Alarmism And Push-ups
We continue on from where we last left off last time, interview part II. This time we talk a little about current health topics being highlighted in the media.
Bob: After the last chronicle where we explored your thoughts about the new and exciting 20’s, I thought we would discuss the present a bit more.
Erik: That sounds reasonable, after all, that’s where we are.
Bob: What is your impression on everything being reported on health right now?
Erik: We can well conclude that the collective reporting on the Coronavirus is at very high levels of alarmism. It feels neither balanced nor rectified to fuel people’s worry in this way.
Bob: Can you be a little more concrete?
Erik: There has hardly been a day in the past month without incendiary, dramatic and extremely alarmist headlines. We have to remember that a large number of people get the flu every year, and the media doesn’t write much about it, do they?
Bob: OK, so you bother with the media and how they report, not so much on the virus itself?
Erik: Right. There must be a reasonable proportion between what is going on, i.e., a viral epidemic in China, and the risk of it affecting us. We should remember that stress and anxiety come with a high price, especially in messy times like these when many struggle with their mental health.
Bob: But is it not the duty of the media to warn and inform the public about what is happening in other parts of the world?
Erik: Sure, but there is a difference between a factual dissemination of information, and shouting WOOOLF, if you understand. I mean, the weeks before the Coronavirus showed up, there were strong and dramatic warnings for world war, or at least a major new conflict in the Middle East between the US and Iran, which then quickly blew over. When it becomes apparent that the Coronavirus will not become the world epidemic that the media warns us of, we can expect new worrisome headlines with inflated drama. Most likely on the roster will be: warnings for a new economic “meltdown”, that remains to be seen. To put it short and simple, the media seems to constantly be on the hunt for drama nowadays, and it bothers me.
Bob: So maybe your criticism is not primarily directed at the current reporting on the coronavirus, but more about…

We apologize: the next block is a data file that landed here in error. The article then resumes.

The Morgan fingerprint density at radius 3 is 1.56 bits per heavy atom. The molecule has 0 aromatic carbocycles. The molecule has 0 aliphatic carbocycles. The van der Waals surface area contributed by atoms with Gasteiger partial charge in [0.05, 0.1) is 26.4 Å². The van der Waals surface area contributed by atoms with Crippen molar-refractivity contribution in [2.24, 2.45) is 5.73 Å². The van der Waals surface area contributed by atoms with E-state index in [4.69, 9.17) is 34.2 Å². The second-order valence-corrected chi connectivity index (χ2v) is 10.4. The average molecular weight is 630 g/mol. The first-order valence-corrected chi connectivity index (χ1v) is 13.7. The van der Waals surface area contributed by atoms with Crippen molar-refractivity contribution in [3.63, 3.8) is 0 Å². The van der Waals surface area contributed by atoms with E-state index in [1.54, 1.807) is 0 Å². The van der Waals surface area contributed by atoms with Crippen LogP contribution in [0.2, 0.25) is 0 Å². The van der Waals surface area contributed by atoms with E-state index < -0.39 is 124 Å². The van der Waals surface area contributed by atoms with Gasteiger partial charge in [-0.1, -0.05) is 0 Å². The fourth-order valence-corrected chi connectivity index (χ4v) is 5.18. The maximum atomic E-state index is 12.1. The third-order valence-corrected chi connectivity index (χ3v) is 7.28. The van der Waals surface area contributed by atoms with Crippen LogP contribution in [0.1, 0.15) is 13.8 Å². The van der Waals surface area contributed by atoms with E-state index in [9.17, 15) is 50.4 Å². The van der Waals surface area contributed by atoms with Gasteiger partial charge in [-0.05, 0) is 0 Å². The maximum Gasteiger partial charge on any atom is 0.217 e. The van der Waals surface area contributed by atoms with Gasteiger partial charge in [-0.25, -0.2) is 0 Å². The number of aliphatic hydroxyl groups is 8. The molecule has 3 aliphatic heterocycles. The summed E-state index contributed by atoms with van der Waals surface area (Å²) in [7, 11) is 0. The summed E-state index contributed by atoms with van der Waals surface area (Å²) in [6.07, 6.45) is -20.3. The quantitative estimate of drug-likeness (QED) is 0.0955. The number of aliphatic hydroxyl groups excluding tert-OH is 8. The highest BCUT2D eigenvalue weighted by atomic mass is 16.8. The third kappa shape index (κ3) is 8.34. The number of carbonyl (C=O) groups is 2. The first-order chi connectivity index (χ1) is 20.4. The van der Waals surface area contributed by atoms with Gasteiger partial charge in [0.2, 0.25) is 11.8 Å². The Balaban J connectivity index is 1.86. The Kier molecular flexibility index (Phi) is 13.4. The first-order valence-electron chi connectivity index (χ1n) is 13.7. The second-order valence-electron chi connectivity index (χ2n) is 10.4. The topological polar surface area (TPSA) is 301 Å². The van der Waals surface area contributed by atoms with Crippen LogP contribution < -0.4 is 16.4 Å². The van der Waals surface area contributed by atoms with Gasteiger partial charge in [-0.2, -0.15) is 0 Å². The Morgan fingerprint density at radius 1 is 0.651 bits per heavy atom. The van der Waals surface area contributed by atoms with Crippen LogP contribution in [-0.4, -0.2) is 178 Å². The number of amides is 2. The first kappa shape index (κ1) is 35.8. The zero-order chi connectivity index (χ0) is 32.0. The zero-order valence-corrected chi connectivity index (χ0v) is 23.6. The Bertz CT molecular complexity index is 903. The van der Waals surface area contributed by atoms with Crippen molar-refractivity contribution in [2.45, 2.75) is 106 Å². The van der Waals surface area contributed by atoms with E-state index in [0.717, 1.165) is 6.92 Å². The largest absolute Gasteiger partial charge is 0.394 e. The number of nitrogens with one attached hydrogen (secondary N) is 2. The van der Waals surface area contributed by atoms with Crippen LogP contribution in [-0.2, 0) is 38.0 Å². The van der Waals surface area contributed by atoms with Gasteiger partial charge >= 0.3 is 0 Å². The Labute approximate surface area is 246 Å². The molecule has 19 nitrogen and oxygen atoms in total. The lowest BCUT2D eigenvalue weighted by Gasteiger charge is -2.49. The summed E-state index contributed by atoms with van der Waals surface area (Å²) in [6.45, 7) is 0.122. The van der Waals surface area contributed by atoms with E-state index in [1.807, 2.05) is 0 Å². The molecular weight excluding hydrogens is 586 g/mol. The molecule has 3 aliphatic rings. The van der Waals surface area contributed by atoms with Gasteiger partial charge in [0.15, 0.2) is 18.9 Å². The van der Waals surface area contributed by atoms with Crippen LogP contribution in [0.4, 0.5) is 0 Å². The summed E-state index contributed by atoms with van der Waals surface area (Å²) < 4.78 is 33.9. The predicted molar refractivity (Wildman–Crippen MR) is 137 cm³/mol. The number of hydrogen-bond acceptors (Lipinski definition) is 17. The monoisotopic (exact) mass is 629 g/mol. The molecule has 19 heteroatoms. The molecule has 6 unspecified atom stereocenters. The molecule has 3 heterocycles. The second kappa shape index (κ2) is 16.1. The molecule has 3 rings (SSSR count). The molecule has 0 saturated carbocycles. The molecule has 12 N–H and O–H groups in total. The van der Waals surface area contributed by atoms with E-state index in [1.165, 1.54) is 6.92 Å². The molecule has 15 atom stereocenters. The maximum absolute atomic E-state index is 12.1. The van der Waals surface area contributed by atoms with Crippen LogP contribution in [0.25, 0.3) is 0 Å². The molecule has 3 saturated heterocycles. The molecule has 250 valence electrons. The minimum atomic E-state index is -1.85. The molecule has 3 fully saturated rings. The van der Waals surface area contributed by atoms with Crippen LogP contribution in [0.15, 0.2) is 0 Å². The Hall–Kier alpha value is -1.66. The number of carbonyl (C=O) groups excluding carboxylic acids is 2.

Erik: … that in general the alarms are disproportionate and exaggerated regarding what might happen, exactly. Drama attracts attention, but then when you realize that there is not so much substance, you get tired pretty quickly. But I can understand how many get wrapped up in the drama, especially initially, and thus constantly want to update themselves on what is happening. It is a little reminiscent of when Dad (on the family’s only TV) wanted to check both News shows at 7:30 and 9:00 because some new misery might have happened during the last hour, which was “good to know”.
Bob: So what’s the solution to all this?
Erik: Individuals can reflect over how much news they feel good about watching, especially days like these. Scrolling through one threat / crime / misery after another may not be entirely optimal for many people’s mental health, especially if you feel a bit mentally fragile. It is better to focus on what is positive and rewarding, if you ask me, there a lot of good in the world as well. Worry comes with a price, we must remember that.
Bob: And the message to the media?
Erik: Ask yourself a little more often if alarmism is really justified. In medical ethics, as a simple example, the discussions usually return to the relationship between benefit and risk. The benefit of a factual and balanced news reporting is probably not one to question, but the risk of conveying a constant drama is that you make people unnecessarily worried.
Bob: So how about a little positive news, you did say that that was what people needed, right?
Erik: Thanks, so glad that you ask! How about the following: The most read article last year in the highly regarded medical journal JAMA was a study that showed that the number of pushups that one can do is strongly decisive in terms of the risk of premature death from cardiovascular disease. (1)Not only has the public taken note of, but the medical field as well, that what keeps us alive is not so much the latest medical advances, but relatively simple things like a healthy and active lifestyle, nutritious food, sleep and recovery, and social factors. This is a truly positive development.
Bob: Sounds like it, and now we have some balance to this article. Any closing words?
Erik: Enjoy life, and don’t worry too much. Test a news detox for a few days and see how you feel about it.
1Yang J, Christophi CA, Farioli A, et al. Association Between Push-up Exercise Capacity and Future Cardiovascular Events Among Active Adult Men. JAMA Netw Open. 2019 Feb 1;2(2):e188341.
This is a guest post. Any opinions expressed are the writer’s own.